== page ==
Steps to lowering risk of heart disease

Health Canada reports 90 per cent of Canadians over the age of 20 already have at least one risk factor for heart disease or stroke.

February is Heart Health Month. Heart disease is an umbrella term describing a number of different problems with your heart’s ability to pump blood and oxygen to your tissues. We tend to think of heart disease only affecting old people; however Health Canada reports that 90 per cent of Canadians over the age of 20 already have at least one risk factor for heart disease or stroke.

Those risk factors include high blood pressure, high cholesterol, diabetes, smoking, high levels of stress, physical inactivity, poor nutrition, misuse of alcohol and being overweight or obese. Current thinking is that these risk factors cause low-grade inflammation in the lining of your arteries, promoting plaque formation and clots. Over time, these grow and have the potential to fully block blood flow to either your heart (heart attack) or brain (stroke), killing tissue and potentially causing death. On a positive note, heart disease and stroke are considered health opportunities, because up to 80 per cent of premature heart diseases are thought to be preventable.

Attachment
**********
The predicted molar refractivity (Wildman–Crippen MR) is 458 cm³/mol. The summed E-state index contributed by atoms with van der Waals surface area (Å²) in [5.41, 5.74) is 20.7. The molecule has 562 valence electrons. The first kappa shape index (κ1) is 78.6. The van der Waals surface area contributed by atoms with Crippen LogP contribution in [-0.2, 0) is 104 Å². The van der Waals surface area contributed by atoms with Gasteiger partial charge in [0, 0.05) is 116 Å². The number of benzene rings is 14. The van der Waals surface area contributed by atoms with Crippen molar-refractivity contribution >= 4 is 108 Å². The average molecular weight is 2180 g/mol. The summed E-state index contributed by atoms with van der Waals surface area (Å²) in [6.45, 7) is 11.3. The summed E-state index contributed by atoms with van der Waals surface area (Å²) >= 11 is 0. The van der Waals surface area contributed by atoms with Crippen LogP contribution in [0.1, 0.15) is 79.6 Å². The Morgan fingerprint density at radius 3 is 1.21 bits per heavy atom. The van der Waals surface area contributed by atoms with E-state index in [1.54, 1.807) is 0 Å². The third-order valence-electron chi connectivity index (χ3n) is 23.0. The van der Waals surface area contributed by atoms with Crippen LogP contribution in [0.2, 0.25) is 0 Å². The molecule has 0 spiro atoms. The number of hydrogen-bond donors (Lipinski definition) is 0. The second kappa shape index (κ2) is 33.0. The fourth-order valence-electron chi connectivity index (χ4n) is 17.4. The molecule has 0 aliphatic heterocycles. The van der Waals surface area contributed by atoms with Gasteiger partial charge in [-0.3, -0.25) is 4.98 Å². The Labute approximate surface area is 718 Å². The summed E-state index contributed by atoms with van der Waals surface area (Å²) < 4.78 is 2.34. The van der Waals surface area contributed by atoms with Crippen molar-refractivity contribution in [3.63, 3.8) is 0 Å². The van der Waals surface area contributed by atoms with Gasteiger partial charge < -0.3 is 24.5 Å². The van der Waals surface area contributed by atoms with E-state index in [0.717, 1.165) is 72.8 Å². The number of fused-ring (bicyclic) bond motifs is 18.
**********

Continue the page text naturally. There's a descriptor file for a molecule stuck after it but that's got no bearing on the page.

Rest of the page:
Unfortunately the reality in our society is that we need to be very proactive about our health because our “status quo” promotes chronic disease: jobs where we sit all day, electronic entertainment or eating convenience foods. These are all bad for our health. Here are some ideas to protect your heart.

• Eat five servings of fruits and vegetables daily (one serving is = 1/2 cup).

• Limit screen time (TV/computer) for your kids (and yourself, if possible) to less than two hours daily.

• Exercise 30-60 minutes every day – walk to work, play outside with your kids…

• Get your blood pressure checked. This can be done at your doctor’s office or a pharmacy. Current targets are 140/90 (or 130/80 if you have diabetes or kidney disease).

• Limit salt (less than 1,500mg/day). Keep in mind that 75 per cent of the salt we eat is already in our food, not added while cooking or eating. Read food labels and choose brands that contain less salt.

• Quit smoking (easier said than done).

• Don’t have more than one or two drinks per day (Note: “a drink” equals 12 oz. of beer, 5 oz. of wine or 1.5 oz. of distilled liquor. And, no, these cannot be banked during the week for a weekend binge).

-Serena Caner is a registered dietician who works at Shuswap Lake General Hospital.

Salmon Arm Observer

Just Posted

Most Read